HOW CAN YOU CUT the defense budget?
President Reagan, at his March 31 press conference, seemed to be encouraging suggestions from those persons who believe they have some ideas, as long as they did not harm those areas of military effort where his administration is attempting to meet "Soviet superiority."
That was a fair enough challenge, so here goes.
First, one general note. The immediate savings outlined below come to less than $15 billion in fiscal 1982 and fiscal 1983 outlays. Nothing dramatic there.
The cuts proposed here are important, however, because they reduce future-year expenditures by about $160 billion, and those are the high-deficit years that bankers are looking at when they hang onto high interest rate levels. 1.
Save $500 million in fiscal 1982 and $1.1 billion in fiscal 1983 outlays by cancelling the MX land-based ICBM and accelerating the submarine-launched Trident II, which would become a common missile used both on land and at sea. Post-1983 savings: more than $25 billion.
Despite its rhetoric, the Reagan administration has yet to come up with a coherent strategic policy for the 1980s and beyond, or the weapons to go with it. The much-heralded strategic decision last October was in fact the announcement of force reductions (a cut in the Carter MX program from 200 to 100), and continued research aimed at developing a better and cheaper strategic weapons program than the one that was in place when Reagan took office.
In October, it was rumored within the Pentagon that Defense Secretary Caspar W. Weinberger really had become convinced that the best way to go was with a common strategic missile that could be based on land, in deep silos; in the air, aboard long-flying new planes; or at sea, in new Trident submarines. Because the MX was too big for that role, Weinberger was reported ready to drop the almost developed, big, land-based ICBM, and instead go all out for a common missile based on the Navy's proposed Trident II.
But both Weinberger and Reagan had committed themselves publicly to the MX, if not to the land-basing system. Cynics say Weinberger therefore proposed putting the first 40 MX missiles in hardened, then unhardened, silos, knowing that Congress wouldn't go along. It hasn't. The Senate Armed Services Committee, which last year barred fiscal 1982 funds to pay for construction of hardened silos, this month followed through by eliminating fiscal 1983 funds to buy the first nine MX missiles, since there is no place to put them.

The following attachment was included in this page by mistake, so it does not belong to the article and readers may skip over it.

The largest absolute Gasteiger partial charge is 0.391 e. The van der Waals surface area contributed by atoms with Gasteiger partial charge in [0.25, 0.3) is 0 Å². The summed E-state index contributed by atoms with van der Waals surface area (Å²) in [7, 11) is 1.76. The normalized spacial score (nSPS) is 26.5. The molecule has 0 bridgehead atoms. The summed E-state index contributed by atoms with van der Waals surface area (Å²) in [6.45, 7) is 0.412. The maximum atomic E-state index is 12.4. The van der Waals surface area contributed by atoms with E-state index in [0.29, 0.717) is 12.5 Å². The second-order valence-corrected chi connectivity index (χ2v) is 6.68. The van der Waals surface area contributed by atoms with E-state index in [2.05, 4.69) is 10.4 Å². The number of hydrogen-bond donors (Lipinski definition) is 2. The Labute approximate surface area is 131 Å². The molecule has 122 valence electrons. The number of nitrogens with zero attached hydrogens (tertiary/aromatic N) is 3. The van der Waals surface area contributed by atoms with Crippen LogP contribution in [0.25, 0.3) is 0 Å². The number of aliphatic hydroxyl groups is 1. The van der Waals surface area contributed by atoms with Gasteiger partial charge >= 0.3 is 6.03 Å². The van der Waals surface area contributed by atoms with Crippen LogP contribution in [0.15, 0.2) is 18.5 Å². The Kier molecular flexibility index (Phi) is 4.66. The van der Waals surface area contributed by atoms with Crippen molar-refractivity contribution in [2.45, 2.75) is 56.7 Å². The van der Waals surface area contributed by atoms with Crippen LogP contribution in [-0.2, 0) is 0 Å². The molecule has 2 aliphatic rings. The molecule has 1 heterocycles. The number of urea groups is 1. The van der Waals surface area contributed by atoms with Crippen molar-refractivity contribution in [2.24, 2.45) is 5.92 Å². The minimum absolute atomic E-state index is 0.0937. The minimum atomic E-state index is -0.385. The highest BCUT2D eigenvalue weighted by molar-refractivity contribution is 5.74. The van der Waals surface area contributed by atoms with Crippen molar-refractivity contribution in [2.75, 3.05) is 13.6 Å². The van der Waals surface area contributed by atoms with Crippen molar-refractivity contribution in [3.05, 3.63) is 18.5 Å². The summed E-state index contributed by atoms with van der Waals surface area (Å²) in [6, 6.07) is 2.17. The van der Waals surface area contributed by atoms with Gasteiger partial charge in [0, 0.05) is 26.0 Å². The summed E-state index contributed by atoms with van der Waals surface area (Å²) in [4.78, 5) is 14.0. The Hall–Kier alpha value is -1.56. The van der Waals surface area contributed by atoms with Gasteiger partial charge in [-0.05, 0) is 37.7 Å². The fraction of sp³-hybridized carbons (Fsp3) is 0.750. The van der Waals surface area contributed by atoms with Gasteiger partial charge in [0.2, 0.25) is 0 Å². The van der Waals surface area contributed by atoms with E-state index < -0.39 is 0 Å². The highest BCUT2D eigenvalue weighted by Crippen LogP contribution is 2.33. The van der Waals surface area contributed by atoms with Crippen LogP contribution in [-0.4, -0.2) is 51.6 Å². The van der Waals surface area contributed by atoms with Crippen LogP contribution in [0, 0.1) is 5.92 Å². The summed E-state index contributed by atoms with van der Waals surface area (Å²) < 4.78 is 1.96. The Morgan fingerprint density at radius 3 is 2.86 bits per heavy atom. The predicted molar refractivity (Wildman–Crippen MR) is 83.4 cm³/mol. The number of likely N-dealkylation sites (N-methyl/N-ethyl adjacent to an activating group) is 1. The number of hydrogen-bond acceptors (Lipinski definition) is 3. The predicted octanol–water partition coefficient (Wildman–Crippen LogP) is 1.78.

That action creates the opening to give Weinberger what he apparently wants but is afraid to ask for. It's time to take the ICBM program to its logical conclusion. Drop the MX now, since it's clear there is no land basing that is acceptable to this administration, and accelerate development of the Trident II missile.
Refocus research on basing modes away from MX and toward Trident II to handle its smaller size, and save substantial sums. Even if you end up with only the new missiles in each of the now-planned 12 Trident submarines, it would be a devastating nuclear force of 1,728 warheads, each capable of destroying any known Soviet missile silo or other hardened target. And the 1,000 Minuteman ICBMs, with 400 older ones replaced beginning in 1988 or 1989 by a land-based version of the Trident II, are good for another 10 to 20 years, barring some arms reduction agreement.
For fiscal 1983, the savings that would come from dropping the MX altogether would be $4.5 billion in budget authority and $1.9 billion in outlays.
In turn you could put $800 million of those fiscal 1983 Air Force MX funds into the Navy's Trident II program, accelerating it by one year, which coincidentally is a matter the White House and Weinberger already have asked the Navy to study. In fact, that $800 million figure is what one defense expert says the Navy has come up with as the cost of buying one year of acceleration. Moving up the Trident II operational date by one year, to 1988, for the first Navy missile would be costly, but it would mean only a one-year slip from 1987, when the first MX is now expected to become available. 2.
Save $150 million in fiscal 1982, $500 million in fiscal 1983 and almost $50 billion in future years by dropping the strategic nuclear role from the mission of the long-range bomber, limiting it instead in the future to delivery of conventional munitions.